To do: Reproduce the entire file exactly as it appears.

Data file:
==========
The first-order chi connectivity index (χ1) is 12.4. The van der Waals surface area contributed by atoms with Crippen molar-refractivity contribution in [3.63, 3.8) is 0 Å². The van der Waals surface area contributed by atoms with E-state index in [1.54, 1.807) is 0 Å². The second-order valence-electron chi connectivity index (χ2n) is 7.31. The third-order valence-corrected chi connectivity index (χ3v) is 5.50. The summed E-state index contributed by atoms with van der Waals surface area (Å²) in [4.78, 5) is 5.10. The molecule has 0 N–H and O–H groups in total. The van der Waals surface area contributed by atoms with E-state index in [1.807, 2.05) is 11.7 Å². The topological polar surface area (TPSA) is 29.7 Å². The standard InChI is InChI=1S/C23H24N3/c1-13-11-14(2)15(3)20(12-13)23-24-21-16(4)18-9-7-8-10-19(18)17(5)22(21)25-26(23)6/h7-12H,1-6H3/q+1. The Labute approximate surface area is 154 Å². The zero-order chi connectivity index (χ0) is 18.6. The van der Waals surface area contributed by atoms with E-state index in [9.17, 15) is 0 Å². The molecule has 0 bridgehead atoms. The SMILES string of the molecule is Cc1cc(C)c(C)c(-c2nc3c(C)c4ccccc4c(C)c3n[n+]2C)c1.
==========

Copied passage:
The first-order chi connectivity index (χ1) is 12.4. The van der Waals surface area contributed by atoms with Crippen molar-refractivity contribution in [3.63, 3.8) is 0 Å². The van der Waals surface area contributed by atoms with E-state index in [1.54, 1.807) is 0 Å². The second-order valence-electron chi connectivity index (χ2n) is 7.31. The third-order valence-corrected chi connectivity index (χ3v) is 5.50. The summed E-state index contributed by atoms with van der Waals surface area (Å²) in [4.78, 5) is 5.10. The molecule has 0 N–H and O–H groups in total. The van der Waals surface area contributed by atoms with E-state index in [1.807, 2.05) is 11.7 Å². The topological polar surface area (TPSA) is 29.7 Å². The standard InChI is InChI=1S/C23H24N3/c1-13-11-14(2)15(3)20(12-13)23-24-21-16(4)18-9-7-8-10-19(18)17(5)22(21)25-26(23)6/h7-12H,1-6H3/q+1. The Labute approximate surface area is 154 Å². The zero-order chi connectivity index (χ0) is 18.6. The van der Waals surface area contributed by atoms with E-state index in [9.17, 15) is 0 Å². The molecule has 0 bridgehead atoms. The SMILES string of the molecule is Cc1cc(C)c(C)c(-c2nc3c(C)c4ccccc4c(C)c3n[n+]2C)c1.